27. Twin Suns of Tatooine
28. Charlie trying to cause trouble!
29. Above the clouds
30. Gently waving in the morning light
Since this is my first post in July, I thought I’d mention the two events that are coming up this month. Sarah from Confessions of a fabric addict is hosting a Christmas in July Blog Hop. It will be running from the 14th – 24th with lots of fun projects, big and small. My day is on the 18th.
Then the Lego Harry Potter quilt along starts on July 28th.
A lot of times I find myself taking photos when light isn’t perfect. That typically results in over-exposed or under-exposed photos. I am not very fond of being sloppy on the field and then covering up my mistakes during post-processing. I would rather at least try to take a good photo to begin with. For that reason I use the Exposure Compensation feature of the camera all the time.
I talked about ISO, Aperture and Shutter Speed being the three pillars of a well-exposed photo. Your camera picks a combination of these three that should theoretically result in a good photo. That is often not the case.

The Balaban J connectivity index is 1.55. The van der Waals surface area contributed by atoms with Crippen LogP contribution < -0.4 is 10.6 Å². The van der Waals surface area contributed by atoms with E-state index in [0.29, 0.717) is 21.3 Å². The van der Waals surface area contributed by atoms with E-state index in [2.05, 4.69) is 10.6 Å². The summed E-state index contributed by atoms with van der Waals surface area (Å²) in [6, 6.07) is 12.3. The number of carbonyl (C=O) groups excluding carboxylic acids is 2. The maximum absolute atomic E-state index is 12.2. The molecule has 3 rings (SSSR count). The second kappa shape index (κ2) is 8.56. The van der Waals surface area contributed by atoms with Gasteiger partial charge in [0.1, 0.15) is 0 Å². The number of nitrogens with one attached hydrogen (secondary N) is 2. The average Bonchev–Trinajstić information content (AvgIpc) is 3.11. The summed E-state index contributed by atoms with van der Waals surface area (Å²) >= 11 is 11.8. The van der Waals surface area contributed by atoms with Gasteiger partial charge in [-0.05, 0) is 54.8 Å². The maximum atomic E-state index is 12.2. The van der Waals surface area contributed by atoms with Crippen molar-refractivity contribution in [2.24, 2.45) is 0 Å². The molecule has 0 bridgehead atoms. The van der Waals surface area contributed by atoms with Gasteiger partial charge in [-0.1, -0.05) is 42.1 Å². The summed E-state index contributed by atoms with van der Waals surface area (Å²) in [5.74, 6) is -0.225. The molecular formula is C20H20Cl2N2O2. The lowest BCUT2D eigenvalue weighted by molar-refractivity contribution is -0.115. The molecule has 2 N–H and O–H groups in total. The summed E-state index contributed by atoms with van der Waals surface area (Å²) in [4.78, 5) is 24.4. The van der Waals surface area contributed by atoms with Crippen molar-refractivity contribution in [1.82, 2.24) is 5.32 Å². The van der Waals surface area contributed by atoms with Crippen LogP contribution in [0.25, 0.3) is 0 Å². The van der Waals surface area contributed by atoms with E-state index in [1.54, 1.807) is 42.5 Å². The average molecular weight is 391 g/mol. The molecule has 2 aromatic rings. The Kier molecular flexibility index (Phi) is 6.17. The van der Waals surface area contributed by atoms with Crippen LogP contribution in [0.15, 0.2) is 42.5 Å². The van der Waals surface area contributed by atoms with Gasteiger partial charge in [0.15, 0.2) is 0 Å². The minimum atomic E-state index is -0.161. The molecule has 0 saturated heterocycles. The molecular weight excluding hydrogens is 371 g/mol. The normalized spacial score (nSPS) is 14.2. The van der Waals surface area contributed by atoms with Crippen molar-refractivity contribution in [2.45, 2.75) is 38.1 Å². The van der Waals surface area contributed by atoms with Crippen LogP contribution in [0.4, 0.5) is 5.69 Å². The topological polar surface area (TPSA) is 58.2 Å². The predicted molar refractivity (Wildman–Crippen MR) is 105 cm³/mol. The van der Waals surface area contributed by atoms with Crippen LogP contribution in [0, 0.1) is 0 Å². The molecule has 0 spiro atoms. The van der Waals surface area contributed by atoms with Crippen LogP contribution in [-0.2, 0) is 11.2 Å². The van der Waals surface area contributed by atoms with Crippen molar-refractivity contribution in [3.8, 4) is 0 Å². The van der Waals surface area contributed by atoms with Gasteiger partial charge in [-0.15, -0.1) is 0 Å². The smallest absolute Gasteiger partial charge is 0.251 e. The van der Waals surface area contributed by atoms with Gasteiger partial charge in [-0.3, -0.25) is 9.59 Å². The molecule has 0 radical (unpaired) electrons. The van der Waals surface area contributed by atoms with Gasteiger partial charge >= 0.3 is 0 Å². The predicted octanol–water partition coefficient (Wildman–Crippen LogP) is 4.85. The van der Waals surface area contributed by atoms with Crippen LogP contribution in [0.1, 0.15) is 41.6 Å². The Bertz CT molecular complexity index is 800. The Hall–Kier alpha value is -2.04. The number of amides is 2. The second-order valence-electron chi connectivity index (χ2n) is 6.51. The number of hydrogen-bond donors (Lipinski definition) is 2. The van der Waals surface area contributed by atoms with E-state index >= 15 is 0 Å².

It may pick a high ISO resulting in photos with too much grain/noise. Aperture may be too low, so parts of the image may be out of focus. If the shutter speed is too low, you get a blurry photo of moving objects or even a blurry photo of stationary objects, if you find yourself without a stand.
Sometimes, the camera simply gets it wrong and picks settings that result in either over- or under-exposed photos.
So I pick my own settings by using the exposure compensation as a guide.
This is a picture of exposure compensation on your camera.
Although the mark at 0 works most of the time, it is not always right.
If your photos are overexposed, then you probably want to take photos 1 or 2 notches under 0 to avoid that. I find that to be true in broad daylight.
In low light, you would want to go a little over 0 to get all the detail.
Cameras with full manual setting
You will see something similar to the exposure compensation picture above, either through your viewfinder, or on your LCD screen. You can move the notch by changing your ISO, aperture and shutter speed.
If I am doing landscape photography where I don’t really care about the shutter speed, I typically set a low ISO value to avoid grain, a high aperture value to get a fully focused photo and then I set the shutter speed. Of course if that value is too low, I use a stand.